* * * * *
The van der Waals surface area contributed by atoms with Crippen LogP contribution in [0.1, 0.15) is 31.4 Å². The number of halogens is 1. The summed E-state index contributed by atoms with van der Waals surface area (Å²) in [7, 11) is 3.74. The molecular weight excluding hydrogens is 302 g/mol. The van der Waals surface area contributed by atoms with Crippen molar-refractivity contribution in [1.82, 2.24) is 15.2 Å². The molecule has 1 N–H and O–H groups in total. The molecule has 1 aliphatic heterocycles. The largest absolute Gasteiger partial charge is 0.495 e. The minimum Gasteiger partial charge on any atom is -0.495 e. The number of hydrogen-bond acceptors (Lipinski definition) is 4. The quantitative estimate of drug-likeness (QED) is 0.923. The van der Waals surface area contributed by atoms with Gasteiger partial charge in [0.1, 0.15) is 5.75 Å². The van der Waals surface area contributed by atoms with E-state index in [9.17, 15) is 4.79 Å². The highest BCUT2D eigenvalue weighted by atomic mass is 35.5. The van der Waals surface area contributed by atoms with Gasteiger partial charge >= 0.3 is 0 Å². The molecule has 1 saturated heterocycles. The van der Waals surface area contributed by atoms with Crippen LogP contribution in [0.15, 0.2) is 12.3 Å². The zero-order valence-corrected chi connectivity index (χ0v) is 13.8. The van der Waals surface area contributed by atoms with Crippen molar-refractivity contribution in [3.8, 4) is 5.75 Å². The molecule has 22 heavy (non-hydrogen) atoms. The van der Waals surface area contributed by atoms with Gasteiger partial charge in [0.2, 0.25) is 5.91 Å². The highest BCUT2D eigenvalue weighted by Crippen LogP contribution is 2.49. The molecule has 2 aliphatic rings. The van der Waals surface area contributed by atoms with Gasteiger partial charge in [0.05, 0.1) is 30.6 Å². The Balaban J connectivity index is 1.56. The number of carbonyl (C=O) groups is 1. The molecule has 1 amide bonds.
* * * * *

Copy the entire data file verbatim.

The van der Waals surface area contributed by atoms with Crippen LogP contribution in [0.1, 0.15) is 31.4 Å². The number of halogens is 1. The summed E-state index contributed by atoms with van der Waals surface area (Å²) in [7, 11) is 3.74. The molecular weight excluding hydrogens is 302 g/mol. The van der Waals surface area contributed by atoms with Crippen molar-refractivity contribution in [1.82, 2.24) is 15.2 Å². The molecule has 1 N–H and O–H groups in total. The molecule has 1 aliphatic heterocycles. The largest absolute Gasteiger partial charge is 0.495 e. The minimum Gasteiger partial charge on any atom is -0.495 e. The number of hydrogen-bond acceptors (Lipinski definition) is 4. The quantitative estimate of drug-likeness (QED) is 0.923. The van der Waals surface area contributed by atoms with Gasteiger partial charge in [0.1, 0.15) is 5.75 Å². The van der Waals surface area contributed by atoms with E-state index in [9.17, 15) is 4.79 Å². The highest BCUT2D eigenvalue weighted by atomic mass is 35.5. The van der Waals surface area contributed by atoms with Gasteiger partial charge >= 0.3 is 0 Å². The molecule has 1 saturated heterocycles. The van der Waals surface area contributed by atoms with Crippen LogP contribution in [0.15, 0.2) is 12.3 Å². The zero-order valence-corrected chi connectivity index (χ0v) is 13.8. The van der Waals surface area contributed by atoms with Crippen molar-refractivity contribution in [3.8, 4) is 5.75 Å². The molecule has 22 heavy (non-hydrogen) atoms. The van der Waals surface area contributed by atoms with Gasteiger partial charge in [0.2, 0.25) is 5.91 Å². The highest BCUT2D eigenvalue weighted by Crippen LogP contribution is 2.49. The molecule has 2 aliphatic rings. The van der Waals surface area contributed by atoms with Gasteiger partial charge in [0.05, 0.1) is 30.6 Å². The Balaban J connectivity index is 1.56. The number of carbonyl (C=O) groups is 1. The molecule has 1 amide bonds.